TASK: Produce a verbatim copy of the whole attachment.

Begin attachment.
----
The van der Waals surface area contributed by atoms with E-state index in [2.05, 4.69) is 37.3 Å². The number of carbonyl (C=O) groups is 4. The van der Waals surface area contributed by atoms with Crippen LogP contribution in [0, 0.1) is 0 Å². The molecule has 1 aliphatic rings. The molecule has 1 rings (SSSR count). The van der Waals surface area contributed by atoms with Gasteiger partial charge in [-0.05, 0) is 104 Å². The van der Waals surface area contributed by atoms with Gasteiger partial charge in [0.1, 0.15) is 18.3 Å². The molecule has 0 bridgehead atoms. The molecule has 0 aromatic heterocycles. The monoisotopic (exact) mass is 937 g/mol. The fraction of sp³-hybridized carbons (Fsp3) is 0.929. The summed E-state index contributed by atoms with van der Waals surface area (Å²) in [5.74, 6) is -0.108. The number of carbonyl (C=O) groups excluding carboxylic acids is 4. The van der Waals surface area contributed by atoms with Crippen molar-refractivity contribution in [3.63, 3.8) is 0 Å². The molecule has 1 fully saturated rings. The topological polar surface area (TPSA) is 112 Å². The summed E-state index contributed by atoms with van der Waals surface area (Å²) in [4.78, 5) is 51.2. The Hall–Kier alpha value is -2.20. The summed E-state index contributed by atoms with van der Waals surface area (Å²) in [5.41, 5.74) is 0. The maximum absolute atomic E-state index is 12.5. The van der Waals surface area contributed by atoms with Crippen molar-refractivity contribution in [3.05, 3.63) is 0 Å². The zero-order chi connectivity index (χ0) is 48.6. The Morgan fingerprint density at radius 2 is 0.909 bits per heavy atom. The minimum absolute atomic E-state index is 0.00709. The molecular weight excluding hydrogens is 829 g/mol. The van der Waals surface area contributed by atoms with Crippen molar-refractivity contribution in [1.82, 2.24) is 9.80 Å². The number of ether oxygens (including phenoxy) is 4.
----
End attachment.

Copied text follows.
The van der Waals surface area contributed by atoms with E-state index in [2.05, 4.69) is 37.3 Å². The number of carbonyl (C=O) groups is 4. The van der Waals surface area contributed by atoms with Crippen LogP contribution in [0, 0.1) is 0 Å². The molecule has 1 aliphatic rings. The molecule has 1 rings (SSSR count). The van der Waals surface area contributed by atoms with Gasteiger partial charge in [-0.05, 0) is 104 Å². The van der Waals surface area contributed by atoms with Gasteiger partial charge in [0.1, 0.15) is 18.3 Å². The molecule has 0 bridgehead atoms. The molecule has 0 aromatic heterocycles. The monoisotopic (exact) mass is 937 g/mol. The fraction of sp³-hybridized carbons (Fsp3) is 0.929. The summed E-state index contributed by atoms with van der Waals surface area (Å²) in [5.74, 6) is -0.108. The number of carbonyl (C=O) groups excluding carboxylic acids is 4. The van der Waals surface area contributed by atoms with Crippen molar-refractivity contribution in [3.63, 3.8) is 0 Å². The molecule has 1 fully saturated rings. The topological polar surface area (TPSA) is 112 Å². The summed E-state index contributed by atoms with van der Waals surface area (Å²) in [4.78, 5) is 51.2. The Hall–Kier alpha value is -2.20. The summed E-state index contributed by atoms with van der Waals surface area (Å²) in [5.41, 5.74) is 0. The maximum absolute atomic E-state index is 12.5. The van der Waals surface area contributed by atoms with Crippen molar-refractivity contribution in [3.05, 3.63) is 0 Å². The zero-order chi connectivity index (χ0) is 48.6. The Morgan fingerprint density at radius 2 is 0.909 bits per heavy atom. The minimum absolute atomic E-state index is 0.00709. The molecular weight excluding hydrogens is 829 g/mol. The van der Waals surface area contributed by atoms with Crippen molar-refractivity contribution in [1.82, 2.24) is 9.80 Å². The number of ether oxygens (including phenoxy) is 4.